Consanguinity and counseling consanguineous couples Consanguinity and counseling consanguineous couples

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  • Consanguinity and counseling consanguineous couples

    Hanan Hamamy Department of Genetic Medicine and Development

    Geneva University Email: hananhamamy@yahoo.com

    Training Course in Sexual and Reproductive Health Research

    Geneva 2016

    mailto:hananhamamy@yahoo.com

  • Consanguineous marriages

    Consanguineous means related by blood

    As a working definition, unions contracted between persons biologically related as second cousins or closer are categorized as consanguineous, having one or more ancestors in common no more remote than a great-grandparent

    (consag.net; WHO document 1997, EUROCAT)

  • Approximately 1.1 billion people currently live in countries where consanguineous marriages are customary, and among them one in every three marriages is between cousins

    Consanguineous marriages remain culturally and socially favored and respected in many counties in North Africa and West Asia as well as among migrants in Europe, North America and Australia.

    Consanguineous marriages today…

  • Consanguineous marriages

    On average, first cousins share 1/8 of their genes inherited from their common ancestors coefficient of relationship, R= 0.125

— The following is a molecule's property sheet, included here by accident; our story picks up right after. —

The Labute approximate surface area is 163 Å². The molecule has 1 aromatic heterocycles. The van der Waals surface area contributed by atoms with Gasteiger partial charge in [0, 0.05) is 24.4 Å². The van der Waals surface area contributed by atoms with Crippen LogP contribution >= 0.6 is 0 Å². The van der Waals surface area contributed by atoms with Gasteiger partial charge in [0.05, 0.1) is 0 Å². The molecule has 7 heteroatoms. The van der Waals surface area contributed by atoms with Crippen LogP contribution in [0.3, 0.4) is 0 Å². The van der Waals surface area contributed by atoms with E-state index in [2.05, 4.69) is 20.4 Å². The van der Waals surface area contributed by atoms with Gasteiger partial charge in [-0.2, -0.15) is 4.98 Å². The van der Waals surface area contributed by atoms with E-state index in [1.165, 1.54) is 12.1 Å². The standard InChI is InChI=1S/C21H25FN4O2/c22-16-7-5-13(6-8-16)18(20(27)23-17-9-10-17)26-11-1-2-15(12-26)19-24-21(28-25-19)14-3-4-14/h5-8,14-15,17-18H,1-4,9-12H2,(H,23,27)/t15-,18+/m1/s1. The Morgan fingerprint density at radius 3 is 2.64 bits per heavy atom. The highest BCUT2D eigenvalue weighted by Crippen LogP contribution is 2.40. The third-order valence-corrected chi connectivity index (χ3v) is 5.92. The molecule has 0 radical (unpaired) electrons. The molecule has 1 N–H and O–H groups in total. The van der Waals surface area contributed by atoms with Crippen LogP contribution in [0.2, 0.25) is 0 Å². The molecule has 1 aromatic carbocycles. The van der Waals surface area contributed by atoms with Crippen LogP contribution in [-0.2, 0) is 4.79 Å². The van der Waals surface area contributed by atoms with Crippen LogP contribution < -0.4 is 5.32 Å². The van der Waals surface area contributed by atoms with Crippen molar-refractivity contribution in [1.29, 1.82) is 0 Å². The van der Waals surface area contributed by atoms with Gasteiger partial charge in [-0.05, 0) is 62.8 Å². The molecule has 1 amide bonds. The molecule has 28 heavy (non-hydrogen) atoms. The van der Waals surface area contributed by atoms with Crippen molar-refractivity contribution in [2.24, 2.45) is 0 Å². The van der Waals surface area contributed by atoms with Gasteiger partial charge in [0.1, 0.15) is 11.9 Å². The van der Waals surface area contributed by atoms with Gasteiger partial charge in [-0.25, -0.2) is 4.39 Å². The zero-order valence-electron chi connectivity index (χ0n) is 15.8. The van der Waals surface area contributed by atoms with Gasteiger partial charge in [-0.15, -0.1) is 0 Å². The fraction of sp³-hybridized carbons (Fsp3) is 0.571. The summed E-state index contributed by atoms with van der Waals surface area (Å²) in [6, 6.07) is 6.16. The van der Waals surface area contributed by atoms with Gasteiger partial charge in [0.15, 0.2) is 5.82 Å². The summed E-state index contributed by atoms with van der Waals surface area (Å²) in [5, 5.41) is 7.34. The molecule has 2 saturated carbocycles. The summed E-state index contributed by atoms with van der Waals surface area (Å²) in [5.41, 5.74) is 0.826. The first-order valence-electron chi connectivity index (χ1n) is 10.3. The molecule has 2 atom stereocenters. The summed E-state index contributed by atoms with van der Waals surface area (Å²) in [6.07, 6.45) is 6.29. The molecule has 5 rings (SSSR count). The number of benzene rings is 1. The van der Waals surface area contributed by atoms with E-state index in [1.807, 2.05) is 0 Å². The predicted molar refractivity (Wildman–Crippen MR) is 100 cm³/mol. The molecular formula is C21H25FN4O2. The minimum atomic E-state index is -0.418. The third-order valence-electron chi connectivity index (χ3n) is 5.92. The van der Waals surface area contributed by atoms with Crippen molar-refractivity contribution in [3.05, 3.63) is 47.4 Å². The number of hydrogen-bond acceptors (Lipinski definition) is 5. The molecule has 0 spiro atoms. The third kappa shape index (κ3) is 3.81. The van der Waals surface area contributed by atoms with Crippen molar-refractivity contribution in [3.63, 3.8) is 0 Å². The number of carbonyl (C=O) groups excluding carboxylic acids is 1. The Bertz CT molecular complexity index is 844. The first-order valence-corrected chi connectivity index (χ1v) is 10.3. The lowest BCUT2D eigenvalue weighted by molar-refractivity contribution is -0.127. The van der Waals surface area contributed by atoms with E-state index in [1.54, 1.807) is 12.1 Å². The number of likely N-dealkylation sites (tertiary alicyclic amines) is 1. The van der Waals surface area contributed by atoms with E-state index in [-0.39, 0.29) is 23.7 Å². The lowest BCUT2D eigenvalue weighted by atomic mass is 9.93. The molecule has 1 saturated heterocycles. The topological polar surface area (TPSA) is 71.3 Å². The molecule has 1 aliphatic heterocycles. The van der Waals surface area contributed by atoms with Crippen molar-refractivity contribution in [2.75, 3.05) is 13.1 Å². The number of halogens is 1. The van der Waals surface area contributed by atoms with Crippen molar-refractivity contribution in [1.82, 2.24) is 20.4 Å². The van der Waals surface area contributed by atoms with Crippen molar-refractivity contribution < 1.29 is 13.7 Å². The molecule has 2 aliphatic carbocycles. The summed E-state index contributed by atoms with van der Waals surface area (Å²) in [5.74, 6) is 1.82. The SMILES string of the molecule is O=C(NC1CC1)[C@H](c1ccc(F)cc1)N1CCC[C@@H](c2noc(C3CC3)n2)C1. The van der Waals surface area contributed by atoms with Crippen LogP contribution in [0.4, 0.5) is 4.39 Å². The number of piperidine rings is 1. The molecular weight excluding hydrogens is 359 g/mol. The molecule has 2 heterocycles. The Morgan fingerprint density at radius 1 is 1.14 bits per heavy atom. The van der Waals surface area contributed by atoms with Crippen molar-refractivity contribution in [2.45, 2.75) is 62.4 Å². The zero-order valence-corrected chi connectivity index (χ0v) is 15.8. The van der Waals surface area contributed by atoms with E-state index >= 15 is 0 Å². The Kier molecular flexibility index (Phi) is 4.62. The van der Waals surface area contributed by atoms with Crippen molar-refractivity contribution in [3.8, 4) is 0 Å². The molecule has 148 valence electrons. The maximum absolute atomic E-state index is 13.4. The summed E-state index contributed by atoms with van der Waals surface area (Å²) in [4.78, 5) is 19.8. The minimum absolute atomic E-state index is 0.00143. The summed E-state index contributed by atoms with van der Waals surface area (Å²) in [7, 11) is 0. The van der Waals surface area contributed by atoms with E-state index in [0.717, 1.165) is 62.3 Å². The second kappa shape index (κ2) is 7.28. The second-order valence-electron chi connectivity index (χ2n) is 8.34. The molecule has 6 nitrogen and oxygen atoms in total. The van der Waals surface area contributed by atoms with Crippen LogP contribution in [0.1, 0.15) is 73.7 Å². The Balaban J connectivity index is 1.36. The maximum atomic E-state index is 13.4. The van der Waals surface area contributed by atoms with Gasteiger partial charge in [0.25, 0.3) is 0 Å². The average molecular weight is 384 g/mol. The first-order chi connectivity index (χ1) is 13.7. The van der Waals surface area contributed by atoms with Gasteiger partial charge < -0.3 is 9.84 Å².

Their progeny is autozygous at 1/16 of all loci, which is expressed as an inbreeding coefficient (F) of 0.0625

  • Approximately 1.1 billion people currently live in countries where consanguineous marriages are customary, and among them one in every

    three marriages is between cousins

  • Rates of first cousin marriages in the Middle East and North Africa

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  • Why are consanguinity rates not declining in North Africa, West and South Asia?

    • Consanguinity is a deeply rooted cultural trend.

    • It might offer social, psychological and economic advantages.

    • With improvement in health, there will be more relatives to intermarry.

    • The adverse genetic effects on health do not affect 90% of all related marriages.

  • Reasons for choosing to marry a cousin

    Consanguinity is a deeply rooted cultural trend in certain communities.

    More favourable for the women`s status. The wife would have better

    relationship with her in-laws and could be protected by them in time of

    need.

    There is a general belief that marrying within the family reduces the

    possibilities of hidden health and financial uncertainties.

    Premarital negotiations regarding financial matters of marriage are more

    easily conducted, keeping the money and property within the family.

    Strengthens family ties, and enforces family solidarity.